An accurate description of the damage to the after end of the ship cannot be pieced together. It appears that the first bomb hit the after torpedo mount and exploded in the engine room below. The torpedo mount was blown overboard and some of the warheads, which must have been sheared off, were seen on deck. The forward torpedo mount was canted upward and the spoons were driven into the stack. The second bomb hit apparently wrecked the after upper deck house, setting it on fire, and probably exploded in the after engine room. Six of the eight life rafts aboard the ship were in the vicinity of these explosions and they were blown to bits. Number Four Gun had apparently received a direct hit, because every one in the gun crew had been killed and the gun was wrecked. A gaping hole was blown in the main deck above the engine rooms. Dicken states that the deck was ruptured from starboard to port. He further states that, from the bridge, the damage did not appear as extensive as it really was, and that the Commanding Officer had every intention of saving the ship and directed his every effort to do so until the last.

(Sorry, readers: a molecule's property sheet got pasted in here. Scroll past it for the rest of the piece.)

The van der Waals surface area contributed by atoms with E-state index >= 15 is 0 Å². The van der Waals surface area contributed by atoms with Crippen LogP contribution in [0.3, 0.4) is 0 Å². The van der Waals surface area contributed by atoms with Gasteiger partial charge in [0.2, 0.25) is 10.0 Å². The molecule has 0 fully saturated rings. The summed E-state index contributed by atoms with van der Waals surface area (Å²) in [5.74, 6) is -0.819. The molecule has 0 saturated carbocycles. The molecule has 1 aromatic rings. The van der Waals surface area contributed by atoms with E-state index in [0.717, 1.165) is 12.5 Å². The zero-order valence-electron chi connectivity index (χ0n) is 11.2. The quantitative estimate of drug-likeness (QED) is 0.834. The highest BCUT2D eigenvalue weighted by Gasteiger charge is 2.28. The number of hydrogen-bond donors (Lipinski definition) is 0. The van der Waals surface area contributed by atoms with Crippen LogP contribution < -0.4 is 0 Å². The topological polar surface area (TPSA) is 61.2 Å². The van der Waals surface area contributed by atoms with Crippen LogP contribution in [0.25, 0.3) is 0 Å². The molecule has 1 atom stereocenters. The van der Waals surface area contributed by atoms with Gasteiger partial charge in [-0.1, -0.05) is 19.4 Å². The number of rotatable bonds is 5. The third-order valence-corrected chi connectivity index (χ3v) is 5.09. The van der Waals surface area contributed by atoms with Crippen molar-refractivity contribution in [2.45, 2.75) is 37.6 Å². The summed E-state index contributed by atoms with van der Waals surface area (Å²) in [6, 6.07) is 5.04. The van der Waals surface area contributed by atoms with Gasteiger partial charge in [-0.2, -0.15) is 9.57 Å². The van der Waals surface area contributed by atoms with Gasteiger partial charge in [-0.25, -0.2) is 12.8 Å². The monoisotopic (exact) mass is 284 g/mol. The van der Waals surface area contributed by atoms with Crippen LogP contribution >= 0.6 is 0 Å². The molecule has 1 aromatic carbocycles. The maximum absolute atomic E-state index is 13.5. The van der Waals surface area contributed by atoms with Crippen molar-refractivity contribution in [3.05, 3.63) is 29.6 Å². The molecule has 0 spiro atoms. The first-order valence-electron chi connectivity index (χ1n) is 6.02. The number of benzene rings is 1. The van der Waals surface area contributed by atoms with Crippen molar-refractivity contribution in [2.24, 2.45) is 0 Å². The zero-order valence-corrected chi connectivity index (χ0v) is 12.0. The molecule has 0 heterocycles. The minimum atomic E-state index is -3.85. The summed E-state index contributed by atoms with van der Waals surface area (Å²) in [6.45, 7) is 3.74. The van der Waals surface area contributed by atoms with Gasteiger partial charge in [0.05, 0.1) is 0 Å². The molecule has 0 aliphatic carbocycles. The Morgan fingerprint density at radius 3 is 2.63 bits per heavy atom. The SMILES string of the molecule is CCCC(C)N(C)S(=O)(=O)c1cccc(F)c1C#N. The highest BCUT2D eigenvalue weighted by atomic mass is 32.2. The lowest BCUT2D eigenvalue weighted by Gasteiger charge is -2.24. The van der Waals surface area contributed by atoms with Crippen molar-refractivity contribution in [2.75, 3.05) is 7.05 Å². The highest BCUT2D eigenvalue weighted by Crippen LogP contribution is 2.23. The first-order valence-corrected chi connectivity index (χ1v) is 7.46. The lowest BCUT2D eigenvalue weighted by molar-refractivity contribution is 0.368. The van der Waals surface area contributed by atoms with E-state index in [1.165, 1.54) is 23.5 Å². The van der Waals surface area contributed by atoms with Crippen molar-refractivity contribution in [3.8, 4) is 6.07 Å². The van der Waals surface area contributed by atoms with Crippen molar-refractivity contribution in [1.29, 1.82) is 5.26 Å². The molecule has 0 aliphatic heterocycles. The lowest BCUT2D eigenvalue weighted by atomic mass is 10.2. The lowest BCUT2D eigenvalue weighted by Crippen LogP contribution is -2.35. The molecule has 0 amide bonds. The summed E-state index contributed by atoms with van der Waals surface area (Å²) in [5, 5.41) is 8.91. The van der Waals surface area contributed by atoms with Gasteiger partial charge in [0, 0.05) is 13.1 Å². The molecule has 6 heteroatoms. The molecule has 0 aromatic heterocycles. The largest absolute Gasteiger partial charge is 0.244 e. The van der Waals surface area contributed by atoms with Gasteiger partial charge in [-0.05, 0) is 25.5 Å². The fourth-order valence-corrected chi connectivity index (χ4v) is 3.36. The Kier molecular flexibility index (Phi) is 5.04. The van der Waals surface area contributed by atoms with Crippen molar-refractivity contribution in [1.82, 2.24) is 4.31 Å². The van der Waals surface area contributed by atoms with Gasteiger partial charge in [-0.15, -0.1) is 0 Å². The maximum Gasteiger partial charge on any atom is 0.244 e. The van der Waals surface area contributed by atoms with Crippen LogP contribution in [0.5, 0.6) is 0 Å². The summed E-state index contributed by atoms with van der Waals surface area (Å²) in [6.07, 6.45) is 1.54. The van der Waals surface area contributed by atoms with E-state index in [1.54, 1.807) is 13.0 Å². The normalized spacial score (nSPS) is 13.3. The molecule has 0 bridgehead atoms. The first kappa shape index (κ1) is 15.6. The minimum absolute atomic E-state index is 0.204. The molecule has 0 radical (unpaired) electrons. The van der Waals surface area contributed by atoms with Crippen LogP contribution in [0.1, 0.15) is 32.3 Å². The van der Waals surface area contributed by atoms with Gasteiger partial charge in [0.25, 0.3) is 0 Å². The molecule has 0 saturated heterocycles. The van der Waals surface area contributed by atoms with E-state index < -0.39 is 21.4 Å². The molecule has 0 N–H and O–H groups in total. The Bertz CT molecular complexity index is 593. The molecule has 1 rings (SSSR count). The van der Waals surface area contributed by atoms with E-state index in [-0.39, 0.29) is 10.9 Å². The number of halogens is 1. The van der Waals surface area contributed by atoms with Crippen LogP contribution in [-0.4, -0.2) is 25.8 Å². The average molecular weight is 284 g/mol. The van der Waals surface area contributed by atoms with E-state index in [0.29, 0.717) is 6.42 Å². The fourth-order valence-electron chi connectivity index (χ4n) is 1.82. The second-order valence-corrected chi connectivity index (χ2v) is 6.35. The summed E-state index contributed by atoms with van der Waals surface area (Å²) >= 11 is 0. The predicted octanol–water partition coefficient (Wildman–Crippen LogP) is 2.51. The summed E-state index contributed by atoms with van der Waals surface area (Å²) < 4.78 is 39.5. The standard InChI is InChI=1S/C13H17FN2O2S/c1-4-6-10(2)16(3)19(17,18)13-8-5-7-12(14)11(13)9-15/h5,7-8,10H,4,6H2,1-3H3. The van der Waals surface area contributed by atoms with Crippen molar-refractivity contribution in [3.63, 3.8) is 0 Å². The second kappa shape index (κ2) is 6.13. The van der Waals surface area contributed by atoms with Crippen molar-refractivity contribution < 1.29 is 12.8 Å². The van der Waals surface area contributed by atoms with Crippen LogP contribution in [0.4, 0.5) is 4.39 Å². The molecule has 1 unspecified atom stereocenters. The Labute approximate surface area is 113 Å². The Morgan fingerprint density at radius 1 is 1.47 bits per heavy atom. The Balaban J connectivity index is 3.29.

After the attack was over the Commanding Officer ordered everyone off the bridge except himself and the Chief Quartermaster. He ordered all hands to assist the repair party in charge of the Chief Engineer in jettisoning topside weights. All loose material was thrown overboard; Lieutenant Silverstein, with several machinist's mates, attempted to free the forward torpedo mount to permit firing the torpedoes. The port boat was lowered over the side and it sank immediately. The two remaining life rafts, located at about frame 76, were launched and the starboard motor whaleboat was lowered. Although this boat had been holed by a large splinter, it was kept afloat by stuffing life jackets in the hole and by continuous bailing; the motor operated satisfactorily. Gober, Cannole, Chmielewski, Scott, Reilly, and Vessia manned this boat. The Commanding Officer then ordered Dicken to take charge of the boat and to go aft in it to put out the fire in the after upper deck house and to flood the after magazines. Dicken had to swim out to the boat from the ship and he noted that there was no oil on the water at this time. On taking charge of the boat Dicken proceeded around the bow to the lee side of the ship aft. As the motor whaleboat approached, the ship seemed to break amidships and start to sink slowly. The stern went under first and appeared to draw the bow aft, pulling it down stern first. All hands began abandoning ship in life jackets, swimming for the rafts. Just as the water level reached the top of the stack and began running down into it, a terrific explosion occurred. What remained of the ship was lifted ten to fifteen feet out of the water, and the surface of the water around the ship was covered with oil. This great explosion was followed by another smaller one, which survivors definitely identified as a depth charge explosion. The remaining forward section then settled slowly, sinking in about five minutes. One man who couldn't swim was seen hanging onto the anchor until the stem disappeared into the water. Survivors estimate that the ship sank in about fifteen to twenty minutes after receiving the first direct hit. Under conditions of stress such as existed at the time, minutes would seem like hours and it is quite possible that the ship sank much more rapidly than these men estimate.